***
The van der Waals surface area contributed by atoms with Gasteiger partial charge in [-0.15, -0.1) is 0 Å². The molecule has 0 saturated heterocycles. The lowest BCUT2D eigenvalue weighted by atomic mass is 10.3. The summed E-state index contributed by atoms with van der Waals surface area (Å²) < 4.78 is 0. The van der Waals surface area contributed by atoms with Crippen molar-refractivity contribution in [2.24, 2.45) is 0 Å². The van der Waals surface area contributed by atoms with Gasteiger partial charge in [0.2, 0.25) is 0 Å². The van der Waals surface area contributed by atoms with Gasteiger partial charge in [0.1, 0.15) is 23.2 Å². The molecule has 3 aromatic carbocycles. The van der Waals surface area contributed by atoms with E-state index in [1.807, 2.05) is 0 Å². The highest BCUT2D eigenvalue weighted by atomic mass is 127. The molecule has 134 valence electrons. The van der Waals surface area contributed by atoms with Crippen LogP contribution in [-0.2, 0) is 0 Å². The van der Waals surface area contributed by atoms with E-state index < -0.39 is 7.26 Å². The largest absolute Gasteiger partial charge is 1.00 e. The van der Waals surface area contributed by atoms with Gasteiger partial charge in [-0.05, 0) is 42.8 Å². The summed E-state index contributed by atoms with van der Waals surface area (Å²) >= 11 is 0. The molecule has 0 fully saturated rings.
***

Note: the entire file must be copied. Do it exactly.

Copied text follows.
The van der Waals surface area contributed by atoms with Gasteiger partial charge in [-0.15, -0.1) is 0 Å². The molecule has 0 saturated heterocycles. The lowest BCUT2D eigenvalue weighted by atomic mass is 10.3. The summed E-state index contributed by atoms with van der Waals surface area (Å²) < 4.78 is 0. The van der Waals surface area contributed by atoms with Crippen molar-refractivity contribution in [2.24, 2.45) is 0 Å². The van der Waals surface area contributed by atoms with Gasteiger partial charge in [0.2, 0.25) is 0 Å². The van der Waals surface area contributed by atoms with Gasteiger partial charge in [0.1, 0.15) is 23.2 Å². The molecule has 3 aromatic carbocycles. The van der Waals surface area contributed by atoms with E-state index in [1.807, 2.05) is 0 Å². The highest BCUT2D eigenvalue weighted by atomic mass is 127. The molecule has 134 valence electrons. The van der Waals surface area contributed by atoms with Crippen LogP contribution in [-0.2, 0) is 0 Å². The van der Waals surface area contributed by atoms with E-state index < -0.39 is 7.26 Å². The largest absolute Gasteiger partial charge is 1.00 e. The van der Waals surface area contributed by atoms with Gasteiger partial charge in [-0.05, 0) is 42.8 Å². The summed E-state index contributed by atoms with van der Waals surface area (Å²) >= 11 is 0. The molecule has 0 fully saturated rings.